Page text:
To prevent this from happening again:

  1. Remember this axiom: "Right plant, right place." Plant only trees and shrubs appropriate to your soil and drainage. Since this is a poorly drained area, you should consider shrubs like clethra and itea (neither are evergreen, though).

  2. When you dig the hole, only go to the depth of the root ball. If possible, make the hole twice the width. NEVER dig a hole deeper than that.

  3. Mulch the plant properly, like a shallow bowl, with more mulch at the dripline than under the shrub. The mulch should NEVER touch the trunk. If your mulch looks like a little volcano, you've mulched it wrong

  4. Keep in mind that a hole dug into a heavy clay soil and filled with "good dirt" is just an in-ground flower pot; rain will quickly percolate through the soil and come to a screeching halt when it hits the clay. It will then back up into the hole and potentially drown the plant.

For reference, I have a horticulture degree and spent seven years in the trade. You could also read anything by Michael Dirr. He's quite technical but has a very engaging and readable writing style.

  • I'm trying to figure out how to apply the four rules in this situation: The soil is dense clay. If I don't dig, loosen, and amend the hole several feet down then the situation is exactly as you describe in #4: any plant susceptible to drowning will drown. So if I take all four points at face value, then In this area I should find plants that can survive in an "in-ground flower pot" in SE PA. Are there any deer resistant ornamental evergreens that have that characteristic?
    – feetwet
    Commented Oct 25, 2017 at 3:25
  • I used to live in deer country in Wisconsin - I don't think there are any true deer resistant evergreens :) One winter, I watched a buck stand on its hind legs to chew up a native juniper, and I saw a yard where deer had eaten yews, three types of spruce, and a bristlecone pine. So, let's not talk conifers - Inkberry (Ilex glabra) will take poor drainage. It's a Zone 6, though, but is considered deer resistant. The species is about 5- 8' tall and wide, though you could probably find shorter cultivars.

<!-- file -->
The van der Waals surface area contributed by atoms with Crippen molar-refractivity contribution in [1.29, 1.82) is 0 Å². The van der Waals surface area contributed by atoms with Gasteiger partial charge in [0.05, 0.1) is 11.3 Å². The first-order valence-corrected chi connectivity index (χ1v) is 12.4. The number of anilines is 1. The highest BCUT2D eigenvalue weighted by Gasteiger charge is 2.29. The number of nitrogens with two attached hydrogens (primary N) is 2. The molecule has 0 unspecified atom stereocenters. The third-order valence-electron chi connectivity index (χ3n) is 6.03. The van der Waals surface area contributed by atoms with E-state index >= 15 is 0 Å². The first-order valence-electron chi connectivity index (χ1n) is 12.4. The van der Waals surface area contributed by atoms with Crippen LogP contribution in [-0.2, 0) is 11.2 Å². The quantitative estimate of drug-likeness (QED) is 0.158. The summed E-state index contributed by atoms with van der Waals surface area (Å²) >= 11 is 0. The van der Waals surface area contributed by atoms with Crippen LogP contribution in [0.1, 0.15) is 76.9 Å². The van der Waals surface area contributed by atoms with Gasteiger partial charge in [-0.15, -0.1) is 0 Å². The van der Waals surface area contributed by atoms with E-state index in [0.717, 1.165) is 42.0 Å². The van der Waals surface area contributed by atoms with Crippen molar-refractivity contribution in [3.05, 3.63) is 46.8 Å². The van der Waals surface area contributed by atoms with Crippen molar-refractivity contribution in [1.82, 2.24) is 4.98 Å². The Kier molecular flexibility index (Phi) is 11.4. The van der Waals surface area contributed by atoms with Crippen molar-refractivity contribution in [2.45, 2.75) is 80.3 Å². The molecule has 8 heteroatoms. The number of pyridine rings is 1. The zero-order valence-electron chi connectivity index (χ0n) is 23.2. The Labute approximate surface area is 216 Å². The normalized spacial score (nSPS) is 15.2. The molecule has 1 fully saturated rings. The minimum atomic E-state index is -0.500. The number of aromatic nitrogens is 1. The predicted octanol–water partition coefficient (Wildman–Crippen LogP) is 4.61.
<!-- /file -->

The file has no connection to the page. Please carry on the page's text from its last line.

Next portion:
– Jurp
    Commented Oct 25, 2017 at 3:51
  • Thank you: I'll start with Inkberry and research other options for "poor drainage." And yes, when they get hungry enough it appears that nothing is deer-proof. But there are definitely wide degrees of deer resistance among evergreens and even conifers. For plants next to my house things tend to survive as long as they aren't deer "candy" :D
    – feetwet
    Commented Oct 25, 2017 at 15:30
  • 1
    Since Inkberry can handle poor drainage, I would not remove the clay. I've gardened in clay so bad you could pot with it (and we did), and had the best luck simply by digging the clay, breaking the clumps as much as possible, mixing in compost, and then planting (and mulching with wood chips). The problem with replacing the soil in the hole (besides creating a flowerpot) is that the shrub's roots don't want to leave all that great soil for the clay next door. Some shrubs' roots will just circle the hole, stunting their growth.
    – Jurp
    Commented Oct 25, 2017 at 22:47